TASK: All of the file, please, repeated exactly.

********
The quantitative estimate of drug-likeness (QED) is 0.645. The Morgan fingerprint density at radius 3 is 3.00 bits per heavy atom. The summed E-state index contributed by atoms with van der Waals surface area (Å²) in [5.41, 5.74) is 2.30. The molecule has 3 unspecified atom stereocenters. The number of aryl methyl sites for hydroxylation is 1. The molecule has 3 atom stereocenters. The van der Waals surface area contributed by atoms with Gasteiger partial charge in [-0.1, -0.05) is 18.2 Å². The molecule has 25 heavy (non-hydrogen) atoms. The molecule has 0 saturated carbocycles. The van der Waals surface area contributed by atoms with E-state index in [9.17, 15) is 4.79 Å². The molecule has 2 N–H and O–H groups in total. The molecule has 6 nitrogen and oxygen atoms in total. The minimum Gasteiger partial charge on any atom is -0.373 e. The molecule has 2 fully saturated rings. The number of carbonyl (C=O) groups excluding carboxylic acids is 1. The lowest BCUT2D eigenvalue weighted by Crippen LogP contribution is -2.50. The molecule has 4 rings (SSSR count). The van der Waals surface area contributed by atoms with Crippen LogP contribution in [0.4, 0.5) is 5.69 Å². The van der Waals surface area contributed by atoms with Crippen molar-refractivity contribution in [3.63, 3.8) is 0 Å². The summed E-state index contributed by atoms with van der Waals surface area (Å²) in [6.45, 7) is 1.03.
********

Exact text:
The quantitative estimate of drug-likeness (QED) is 0.645. The Morgan fingerprint density at radius 3 is 3.00 bits per heavy atom. The summed E-state index contributed by atoms with van der Waals surface area (Å²) in [5.41, 5.74) is 2.30. The molecule has 3 unspecified atom stereocenters. The number of aryl methyl sites for hydroxylation is 1. The molecule has 3 atom stereocenters. The van der Waals surface area contributed by atoms with Gasteiger partial charge in [-0.1, -0.05) is 18.2 Å². The molecule has 25 heavy (non-hydrogen) atoms. The molecule has 0 saturated carbocycles. The van der Waals surface area contributed by atoms with E-state index in [9.17, 15) is 4.79 Å². The molecule has 2 N–H and O–H groups in total. The molecule has 6 nitrogen and oxygen atoms in total. The minimum Gasteiger partial charge on any atom is -0.373 e. The molecule has 2 fully saturated rings. The number of carbonyl (C=O) groups excluding carboxylic acids is 1. The lowest BCUT2D eigenvalue weighted by Crippen LogP contribution is -2.50. The molecule has 4 rings (SSSR count). The van der Waals surface area contributed by atoms with Crippen LogP contribution in [0.4, 0.5) is 5.69 Å². The van der Waals surface area contributed by atoms with Crippen molar-refractivity contribution in [3.63, 3.8) is 0 Å². The summed E-state index contributed by atoms with van der Waals surface area (Å²) in [6.45, 7) is 1.03.